Get scared with music from 6 Hollywood classics for Halloween
Halloween is steeped in superstition. From the eerie, the strange and even the paranormal, the season can leave some people on edge. Horror films exacerbate the problematic day with stories that fill the mind with uneasy thoughts. This Halloween, enjoy six spooky classical works from or inspired by scary Hollywood classics.
Bernard Herrmann — Suite From Psycho
The iconic shower scene wouldn’t have the same gut-wrenching effect if it weren’t for the sharp, piercing screams from the strings. Along with Psycho, Herrmann composed other horror and thriller film scores including The Day the Earth Stood Still, It’s Alive and Cape Fear.
Aaron Copland — ‘Cortège Macabre’ from Grohg
Inspired by the vampire film Nosferatu, Copland’s ballet Grohg incorporates sinister undertones with jazzy syncopations and cheery melodies to create a withdrawn uneasy sensation. ‘Cortège Macabre’ consists of the introduction, cortège and entrance of Grohg that opens the ballet with four creepy-looking coffins on stage and an eerie, three-note knocking rhythm.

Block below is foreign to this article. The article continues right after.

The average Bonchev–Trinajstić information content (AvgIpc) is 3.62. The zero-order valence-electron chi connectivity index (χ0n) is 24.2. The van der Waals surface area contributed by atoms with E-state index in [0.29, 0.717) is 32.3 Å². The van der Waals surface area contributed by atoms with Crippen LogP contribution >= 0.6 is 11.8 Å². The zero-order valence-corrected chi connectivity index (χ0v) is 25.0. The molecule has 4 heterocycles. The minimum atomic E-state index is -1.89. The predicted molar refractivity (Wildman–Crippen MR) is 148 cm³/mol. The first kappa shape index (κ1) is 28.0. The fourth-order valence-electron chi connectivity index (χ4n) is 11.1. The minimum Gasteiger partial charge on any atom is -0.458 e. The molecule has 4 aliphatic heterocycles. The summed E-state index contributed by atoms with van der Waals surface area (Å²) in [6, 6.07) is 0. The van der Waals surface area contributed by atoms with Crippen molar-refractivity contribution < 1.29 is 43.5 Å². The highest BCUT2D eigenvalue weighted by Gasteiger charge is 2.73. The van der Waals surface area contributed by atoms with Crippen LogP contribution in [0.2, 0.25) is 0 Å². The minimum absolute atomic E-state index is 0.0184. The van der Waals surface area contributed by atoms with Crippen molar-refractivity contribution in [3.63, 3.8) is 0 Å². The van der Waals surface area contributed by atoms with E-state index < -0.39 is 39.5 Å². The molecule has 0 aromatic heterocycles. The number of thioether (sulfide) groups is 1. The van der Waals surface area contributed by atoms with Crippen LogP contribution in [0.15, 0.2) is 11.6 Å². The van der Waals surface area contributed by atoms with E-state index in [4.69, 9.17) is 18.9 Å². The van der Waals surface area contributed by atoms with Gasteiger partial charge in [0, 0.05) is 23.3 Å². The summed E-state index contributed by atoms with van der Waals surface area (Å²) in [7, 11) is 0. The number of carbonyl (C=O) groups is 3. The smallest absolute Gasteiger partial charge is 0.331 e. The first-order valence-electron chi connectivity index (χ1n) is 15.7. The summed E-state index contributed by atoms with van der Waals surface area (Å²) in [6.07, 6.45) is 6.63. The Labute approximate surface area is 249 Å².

George Crumb — Black Angels: I. Threnody I – Night of the Electric Insects
Threnody I: Night of the Electric Insects is featured on the soundtrack of the supernatural horror film The Exorcist. As the title suggests, the heavily articulated notes of the strings give an aural illusion of insects creeping on your skin. If you consider the hidden meaning of the work as disdain for the Vietnam War, the ideas conflate into a more sinister meaning.
Wendy Carlos — Main Title from The Shining
Carlos is a trailblazer in electronic and film music. Her addition of computerized sounds adds a dehumanizing effect to the music that can remove the audience further from reality. The exceptionally suspenseful soundtrack to The Shining is one of only three soundtracks she worked on that include A Clockwork Orange and Tron.
Jerry Goldsmith — Main Title from Alien
The metamorphosis that this title track goes through is in some ways a direct representation of the movie. The endless and daunting nothingness of space is met with the idea of an idyllic and futuristic path that awaits humans. The tone of the piece changes dramatically when the nothingness that we were afraid of becomes something much worse.
Harry Manfredini — Friday the 13th Suite
Halloween can’t be celebrated without the suite from the film that took the superstitious day of Friday the 13th and made it into a pop-culture scare fest. The Friday the 13th Suite matches the mood of the main antagonist Jason Voorhees — it’s scary, exciting and sometimes corny.